When you upsert a hybrid vector using the hybrid upsert endpoint, your index normalizes the sparse vector for BM25 ranking and stores the normalized version. If you upsert hybrid vectors using the standard upsert operation, your index stores them without normalization.

Hybrid indexes store hybrid vectors and keyword search parameters

Pinecone stores hybrid vectors in hybrid indexes. A hybrid index has all of the features of a default dense vector index as well as a set of parameters for BM25 ranking. Your hybrid index uses these parameters to perform BM25 ranking of keyword search results and combines these keyword results with semantic search results to produce hybrid results.

Hybrid indexes use the s1h pod type.

Hybrid queries include sparse and dense vectors with weighting parameter

To query your hybrid index, you provide a hybrid query vector and a weight parameter alpha that determines the relative weight of similarity and keyword relevance in hybrid query results. Your index performs both a semantic or similarity search and a keyword search; then, your index ranks the vectors in your index based on a combination of similarity and keyword matching and returns the most relevant results. Hybrid query results contain both dense and sparse vector values.

If you query your hybrid index using the hybrid query endpoint, your hybrid index denormalizes the sparse component of the hybrid result vectors before returning them in query results, so that they match the upserted sparse vectors.

Sparse vector search returns BM25 ranked results

If you query the hybrid index through the hybrid query endpoint, the sparse rankings are similar to those produced by the BM25 algorithm.

If you query the hybrid index directly, then the hybrid index returns the sparse vectors with the highest dot product across the sparse component of the hybrid query vector.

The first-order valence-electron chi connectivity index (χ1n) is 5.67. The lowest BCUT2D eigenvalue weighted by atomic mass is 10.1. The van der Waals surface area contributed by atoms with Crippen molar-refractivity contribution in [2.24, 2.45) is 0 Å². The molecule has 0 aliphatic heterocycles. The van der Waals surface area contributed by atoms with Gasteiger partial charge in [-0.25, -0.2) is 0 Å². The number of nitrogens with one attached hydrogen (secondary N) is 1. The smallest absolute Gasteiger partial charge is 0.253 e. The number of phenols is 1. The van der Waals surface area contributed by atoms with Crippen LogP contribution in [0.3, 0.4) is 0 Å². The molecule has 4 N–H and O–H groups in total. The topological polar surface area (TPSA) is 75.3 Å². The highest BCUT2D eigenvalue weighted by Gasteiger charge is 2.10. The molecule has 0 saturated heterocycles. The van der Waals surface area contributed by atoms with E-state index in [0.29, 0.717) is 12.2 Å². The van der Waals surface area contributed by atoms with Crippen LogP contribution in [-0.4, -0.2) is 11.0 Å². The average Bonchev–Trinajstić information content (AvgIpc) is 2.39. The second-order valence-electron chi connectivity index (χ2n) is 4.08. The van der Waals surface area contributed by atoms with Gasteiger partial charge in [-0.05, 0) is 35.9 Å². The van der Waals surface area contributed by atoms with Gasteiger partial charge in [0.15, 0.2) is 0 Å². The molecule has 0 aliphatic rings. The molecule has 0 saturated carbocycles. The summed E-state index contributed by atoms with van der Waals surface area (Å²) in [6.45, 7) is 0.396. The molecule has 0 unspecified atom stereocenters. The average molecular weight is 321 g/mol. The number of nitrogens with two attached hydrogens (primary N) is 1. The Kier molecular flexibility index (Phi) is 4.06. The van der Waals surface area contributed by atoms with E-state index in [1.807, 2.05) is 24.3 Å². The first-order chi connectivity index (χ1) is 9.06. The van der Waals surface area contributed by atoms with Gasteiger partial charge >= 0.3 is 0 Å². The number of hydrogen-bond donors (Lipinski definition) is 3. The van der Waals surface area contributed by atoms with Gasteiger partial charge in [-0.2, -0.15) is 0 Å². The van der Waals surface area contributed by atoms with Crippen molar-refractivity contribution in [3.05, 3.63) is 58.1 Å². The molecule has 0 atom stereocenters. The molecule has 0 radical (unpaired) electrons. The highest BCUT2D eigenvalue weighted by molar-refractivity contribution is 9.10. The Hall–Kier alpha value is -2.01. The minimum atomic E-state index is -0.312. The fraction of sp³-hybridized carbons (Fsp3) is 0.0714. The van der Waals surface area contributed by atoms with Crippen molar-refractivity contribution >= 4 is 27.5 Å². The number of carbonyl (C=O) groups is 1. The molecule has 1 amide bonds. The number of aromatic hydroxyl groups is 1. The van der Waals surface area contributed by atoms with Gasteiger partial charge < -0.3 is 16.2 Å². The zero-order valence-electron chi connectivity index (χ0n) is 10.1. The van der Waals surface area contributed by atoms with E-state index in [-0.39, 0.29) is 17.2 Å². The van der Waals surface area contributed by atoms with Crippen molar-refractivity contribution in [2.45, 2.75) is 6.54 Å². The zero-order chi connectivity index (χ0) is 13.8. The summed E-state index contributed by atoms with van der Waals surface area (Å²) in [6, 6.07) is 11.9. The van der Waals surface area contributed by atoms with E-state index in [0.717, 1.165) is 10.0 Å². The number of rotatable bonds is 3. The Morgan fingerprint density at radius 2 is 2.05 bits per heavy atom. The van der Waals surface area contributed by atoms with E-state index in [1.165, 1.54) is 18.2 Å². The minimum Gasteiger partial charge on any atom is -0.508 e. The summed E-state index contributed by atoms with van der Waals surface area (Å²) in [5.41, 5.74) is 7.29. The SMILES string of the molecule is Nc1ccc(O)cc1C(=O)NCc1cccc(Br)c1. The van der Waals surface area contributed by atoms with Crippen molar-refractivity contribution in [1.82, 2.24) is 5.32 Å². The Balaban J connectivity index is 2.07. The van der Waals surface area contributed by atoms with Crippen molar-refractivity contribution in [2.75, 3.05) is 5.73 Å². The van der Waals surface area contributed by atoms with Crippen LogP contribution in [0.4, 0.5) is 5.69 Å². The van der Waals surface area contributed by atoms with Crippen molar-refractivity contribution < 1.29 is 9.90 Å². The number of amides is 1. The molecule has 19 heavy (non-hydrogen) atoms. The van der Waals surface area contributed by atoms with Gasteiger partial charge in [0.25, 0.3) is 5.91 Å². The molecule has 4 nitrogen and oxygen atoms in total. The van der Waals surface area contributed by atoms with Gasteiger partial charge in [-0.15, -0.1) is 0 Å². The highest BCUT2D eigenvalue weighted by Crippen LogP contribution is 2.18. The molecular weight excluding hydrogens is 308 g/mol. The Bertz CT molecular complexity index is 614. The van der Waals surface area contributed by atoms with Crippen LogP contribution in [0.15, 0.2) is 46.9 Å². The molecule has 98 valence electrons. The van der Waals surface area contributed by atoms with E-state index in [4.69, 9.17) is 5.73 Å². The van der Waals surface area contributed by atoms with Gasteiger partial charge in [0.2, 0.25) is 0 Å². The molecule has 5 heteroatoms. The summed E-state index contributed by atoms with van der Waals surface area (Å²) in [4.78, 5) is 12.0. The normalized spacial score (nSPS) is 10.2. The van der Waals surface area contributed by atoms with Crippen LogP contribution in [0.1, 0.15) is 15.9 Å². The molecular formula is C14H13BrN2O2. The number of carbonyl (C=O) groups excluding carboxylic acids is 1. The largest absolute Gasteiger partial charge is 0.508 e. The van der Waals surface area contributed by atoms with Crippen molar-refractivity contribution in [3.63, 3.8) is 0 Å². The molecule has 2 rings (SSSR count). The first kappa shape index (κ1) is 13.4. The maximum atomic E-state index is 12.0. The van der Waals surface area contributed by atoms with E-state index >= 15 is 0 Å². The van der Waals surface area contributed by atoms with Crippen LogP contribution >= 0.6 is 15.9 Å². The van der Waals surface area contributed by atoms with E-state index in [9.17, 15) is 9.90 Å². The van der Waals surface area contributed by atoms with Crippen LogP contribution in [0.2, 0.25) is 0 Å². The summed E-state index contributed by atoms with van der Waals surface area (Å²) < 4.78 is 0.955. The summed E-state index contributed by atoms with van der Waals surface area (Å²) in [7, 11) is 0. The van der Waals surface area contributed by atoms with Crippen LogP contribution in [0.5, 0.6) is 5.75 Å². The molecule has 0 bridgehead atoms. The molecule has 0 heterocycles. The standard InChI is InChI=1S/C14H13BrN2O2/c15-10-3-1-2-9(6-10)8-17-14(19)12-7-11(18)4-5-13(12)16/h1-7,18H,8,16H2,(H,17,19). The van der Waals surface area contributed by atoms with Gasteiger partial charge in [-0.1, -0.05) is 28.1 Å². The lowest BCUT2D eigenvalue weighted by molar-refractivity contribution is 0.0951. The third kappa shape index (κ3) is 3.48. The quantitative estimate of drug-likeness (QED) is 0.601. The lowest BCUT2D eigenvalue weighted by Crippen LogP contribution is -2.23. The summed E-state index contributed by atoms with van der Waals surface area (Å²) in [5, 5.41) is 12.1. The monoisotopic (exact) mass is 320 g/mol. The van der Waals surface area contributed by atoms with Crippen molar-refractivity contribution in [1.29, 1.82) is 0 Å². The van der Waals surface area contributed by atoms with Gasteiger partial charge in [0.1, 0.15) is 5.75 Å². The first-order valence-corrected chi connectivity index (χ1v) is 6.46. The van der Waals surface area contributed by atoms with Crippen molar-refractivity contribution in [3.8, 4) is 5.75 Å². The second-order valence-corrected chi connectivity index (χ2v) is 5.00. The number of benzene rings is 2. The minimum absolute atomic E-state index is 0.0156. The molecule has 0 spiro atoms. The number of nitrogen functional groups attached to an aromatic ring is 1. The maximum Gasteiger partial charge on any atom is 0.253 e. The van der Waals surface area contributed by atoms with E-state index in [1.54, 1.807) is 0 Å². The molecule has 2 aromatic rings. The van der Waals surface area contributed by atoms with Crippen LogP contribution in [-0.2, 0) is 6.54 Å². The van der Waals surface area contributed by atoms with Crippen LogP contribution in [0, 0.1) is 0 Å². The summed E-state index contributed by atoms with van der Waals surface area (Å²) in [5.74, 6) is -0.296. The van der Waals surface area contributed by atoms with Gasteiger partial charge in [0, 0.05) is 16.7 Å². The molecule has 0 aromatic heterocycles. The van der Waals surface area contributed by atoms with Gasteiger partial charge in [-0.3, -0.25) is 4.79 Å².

Hybrid queries specify weight of dense and sparse rankings

When you query a hybrid index, you provide both dense and sparse vectors, which the hybrid query endpoint combines to create a hybrid query vector. Your index performs similarity search using the dense component of the hybrid vector and keyword search using the sparse component. The hybrid query endpoint normalizes the sparse vector component before searching. Your hybrid query also contains a parameter called alpha that determines the relative weight of the relevance rankings from the dense vector searches. You can adjust alpha to adjust the relative weight of semantic and keyword search rankings.

The equation in Figure 1 below expresses how alpha affects the relative weighting of lexical or keyword ranking and semantic ranking in hybrid query results.

Equation 1: Linear combination with weighting parameter alpha

hybrid(q,d)=(1-α)flexical(q,d) + αfsemantic(q,d)

Values for alpha between .7 and .9 result in the best performance for in-domain models. When using a model that is not trained for the corpus, or is out-of-domain, downweight the semantic score with lower values of alpha in the range 0.3-0.6. When the model is fine-tuned or in-domain, use values closer to 1.

Figure 2 below shows the relationship between the value of alpha and the NDCG relevance metric.

Relevance by alpha value for in- and out-of-domain modelsRelevance by alpha value for in- and out-of-domain models